Berlin Pankow: a 15-min city for everyone? A case study combining accessibility, traffic noise, air pollution, and socio-structural data

Publikation: Beitrag in FachzeitschriftForschungsartikelBeigetragenBegutachtung



Cars are dominating urban traffic in cities around the world, even though daily trips in many cities are often realized with active modes of transportation or public transport. Urban transport planning processes need to adapt to this reality and the necessity of climate change mitigation. Against this background, the research project “Mobility Reporting”, a joint undertaking of the district Pankow in Berlin and researchers from TU Berlin and TU Dresden, established a new, goal-driven, and participative planning process. The process identified local mobility as one of the central planning goals. The 15-min city (FMC) was thus adduced as a benchmark to analyze the district’s current mobility system and development potential. We conducted extensive accessibility analyses to examine the status quo concerning the FMC. We calculated travel times to essential destinations in daily life by foot, public transport, and car. This analysis was accompanied by a mixed online and paper–pencil survey conducted to evaluate the perceived accessibility of people in Pankow. The survey results shed light on the question of which walking time thresholds constitute a “very good” or “good” accessibility. Further analyses included environmental and social variables, allowing us to check whether areas with different accessibility levels also differ regarding the socio-economic characteristics of their inhabitants. For example, do socially advantaged neighborhoods have better local accessibility? Is there a trade-off between exposure to environmental pollution and good accessibility? With this contribution, we shed light on what an FMC is and ought to be. Results from the survey support the normative and political vision of the FMC. Pankow generally offers the merits of a walkable city, showing the expected travel time differences between the dense inner city and the outskirts. Socially disadvantaged neighborhoods are not consistently less accessible. However, there seems to be a trade-off between good accessibility (especially PT accessibility) and correlated externalities of transport, namely air pollution and noise.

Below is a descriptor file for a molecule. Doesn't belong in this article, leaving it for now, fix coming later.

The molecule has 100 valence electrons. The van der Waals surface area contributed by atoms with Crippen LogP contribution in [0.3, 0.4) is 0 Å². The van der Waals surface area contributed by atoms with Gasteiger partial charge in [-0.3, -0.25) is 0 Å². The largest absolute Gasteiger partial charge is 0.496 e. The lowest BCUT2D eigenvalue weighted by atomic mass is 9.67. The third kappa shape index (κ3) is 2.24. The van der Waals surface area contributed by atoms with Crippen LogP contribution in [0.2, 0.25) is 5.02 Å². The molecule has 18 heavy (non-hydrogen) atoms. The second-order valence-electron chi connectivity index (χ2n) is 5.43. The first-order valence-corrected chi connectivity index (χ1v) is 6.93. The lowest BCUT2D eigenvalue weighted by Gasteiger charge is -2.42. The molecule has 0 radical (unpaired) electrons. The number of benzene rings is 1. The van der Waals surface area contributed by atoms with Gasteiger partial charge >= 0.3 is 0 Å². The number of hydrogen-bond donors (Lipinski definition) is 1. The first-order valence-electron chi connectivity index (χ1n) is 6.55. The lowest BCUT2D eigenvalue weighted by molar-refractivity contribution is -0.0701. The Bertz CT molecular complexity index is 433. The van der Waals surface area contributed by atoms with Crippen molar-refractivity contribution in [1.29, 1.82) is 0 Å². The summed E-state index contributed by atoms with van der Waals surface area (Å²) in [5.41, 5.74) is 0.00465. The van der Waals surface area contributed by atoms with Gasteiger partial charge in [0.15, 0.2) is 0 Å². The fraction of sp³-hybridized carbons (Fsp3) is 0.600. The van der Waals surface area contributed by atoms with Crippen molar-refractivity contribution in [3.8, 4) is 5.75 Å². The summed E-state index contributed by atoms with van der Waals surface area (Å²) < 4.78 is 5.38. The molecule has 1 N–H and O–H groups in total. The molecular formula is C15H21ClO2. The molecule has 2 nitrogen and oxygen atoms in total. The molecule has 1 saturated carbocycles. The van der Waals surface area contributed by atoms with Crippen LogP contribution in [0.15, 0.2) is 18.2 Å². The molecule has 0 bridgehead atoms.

FachzeitschriftEuropean transport research review
PublikationsstatusVeröffentlicht - Dez. 2023

Externe IDs

ORCID /0000-0002-9743-9700/work/150327522


ASJC Scopus Sachgebiete


  • 15-min city, Accessibility, Mobility, Air pollution, Compact city, Environmental pollution, Perceived accessibility, Social disadvantage, Traffic noise